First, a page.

Delicious food! Whoever you are, wherever you are, there is always a distinct joy of savoring a tasty meal or snack. Germans like to say “Das Auge isst mit!”, which means that seeing your dish is part of the experience and hence part of the joy depending on how tasty and/or exquisite you think it looks.
In the near future I will publish a small gallery of pictures with local specialities from around the world, so regard this picture as an appetizer to the eye.
Click here to get to a photo story I created on a spring day in Paris in 2008. It is unique in this style on my site and requieres to be viewed and reaed as a slideshow in order. Enjoy and feel invited to leave comments.
Do you travel and take pictures of the journey or is taking pictures the reason why you travel?
If the answer for you is the latter, then you probably have photographic ambitions and want to go beyond documentation and snapshooting. Let us assume that your primary intention is share the photographs and tell a stories about the amazing things you can encounter all across the world. Well all know too well that hour long slideshows can be overwhelmingly boring. But how is that possible if the trip itself was amazing and what can photography do about it?
Click on the image above to view the gallery page with images from a 2006 trip to this unique socialist island.
Click to view the newest project page with a short conceptual series of pictures taken between 2006 and 2007. Read my article “Craftsmanship” for further background.
Click on the image to view a gallery with pictures from a trip to New York City in fall of 2011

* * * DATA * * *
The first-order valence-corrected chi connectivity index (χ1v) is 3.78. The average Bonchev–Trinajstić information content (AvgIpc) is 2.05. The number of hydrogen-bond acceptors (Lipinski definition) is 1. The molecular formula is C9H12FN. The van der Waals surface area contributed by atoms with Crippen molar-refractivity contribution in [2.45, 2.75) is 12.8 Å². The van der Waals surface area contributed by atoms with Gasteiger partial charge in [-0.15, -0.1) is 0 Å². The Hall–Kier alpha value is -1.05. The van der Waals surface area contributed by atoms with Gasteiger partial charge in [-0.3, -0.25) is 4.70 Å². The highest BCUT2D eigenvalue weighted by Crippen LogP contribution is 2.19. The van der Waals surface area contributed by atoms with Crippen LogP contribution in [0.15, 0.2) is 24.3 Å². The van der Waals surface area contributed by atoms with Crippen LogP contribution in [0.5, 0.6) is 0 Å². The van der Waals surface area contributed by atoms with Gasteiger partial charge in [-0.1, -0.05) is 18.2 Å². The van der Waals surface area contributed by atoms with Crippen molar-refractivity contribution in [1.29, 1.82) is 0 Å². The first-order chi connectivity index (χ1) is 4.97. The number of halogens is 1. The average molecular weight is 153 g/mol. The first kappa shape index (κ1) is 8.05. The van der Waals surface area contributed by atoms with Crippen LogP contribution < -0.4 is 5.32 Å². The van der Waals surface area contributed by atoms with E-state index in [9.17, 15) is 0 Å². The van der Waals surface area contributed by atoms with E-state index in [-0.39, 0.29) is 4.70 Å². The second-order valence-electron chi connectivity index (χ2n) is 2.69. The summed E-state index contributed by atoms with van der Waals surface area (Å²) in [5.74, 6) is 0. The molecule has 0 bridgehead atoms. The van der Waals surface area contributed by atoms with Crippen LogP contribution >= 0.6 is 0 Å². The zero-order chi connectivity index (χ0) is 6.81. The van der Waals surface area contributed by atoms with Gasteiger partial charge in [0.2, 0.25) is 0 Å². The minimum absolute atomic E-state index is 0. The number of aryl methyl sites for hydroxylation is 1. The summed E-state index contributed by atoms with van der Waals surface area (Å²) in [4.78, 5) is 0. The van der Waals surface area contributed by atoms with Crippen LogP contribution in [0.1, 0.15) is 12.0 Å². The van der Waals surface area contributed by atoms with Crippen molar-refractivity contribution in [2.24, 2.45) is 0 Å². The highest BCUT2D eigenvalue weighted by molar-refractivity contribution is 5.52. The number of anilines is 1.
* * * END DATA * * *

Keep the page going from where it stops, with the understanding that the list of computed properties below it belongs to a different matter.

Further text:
Some years ago when I started going to art galleries, I always shook my head when I saw works named “untitled”. To me, this was simply a demonstration that the author just had no real concept in mind and wanted to get away with it by leaving no indication for interpretation – I drastically changed my mind years later.
The image above shows Hachiko crossing in front of Tokyos Shibuya station, where around three million people get on and off trains every single day. As the traffic lights are set for cars to move, pedestrians gather along sides of the streets. Then it all discharges and masses of people flood the crossing from all sides at once. It’s a famous enchanting spectacle of modern society and humanity that I could watch for hours at a time.This of course challenged me to capture the essence of it in a still frame.
This photograph depicts the head of a tuna that was used as a spectacular means of decoration in a banquet dinner on a conference in Matsue, western Japan. The raw meat of the fish was sliced into convenient pieces of sashimi, conveniently placed around the head so that guests could pick them up with chopsticks while looking at the deceased animal.
Human beings are for many photographers the main subject of their images, whereas in my photography, humans are often just simply part of a more general composition. Having spent several months in Japan, I feel how humanist photography is something I have neglected for so long.
The picture above shows a couple of young Japanese people watching the great summer fireworks festival in Nagoya, central Japan. It was very warm that night and several hundred thousand people had gathered at the harbour area to watch the astonishing show of light and music in the summer sky. Although this spectacle was easily the most impressive fireworks show I had ever seen, in retrospective, this is the principle photograph I personally retain from the event because of the human nature within it.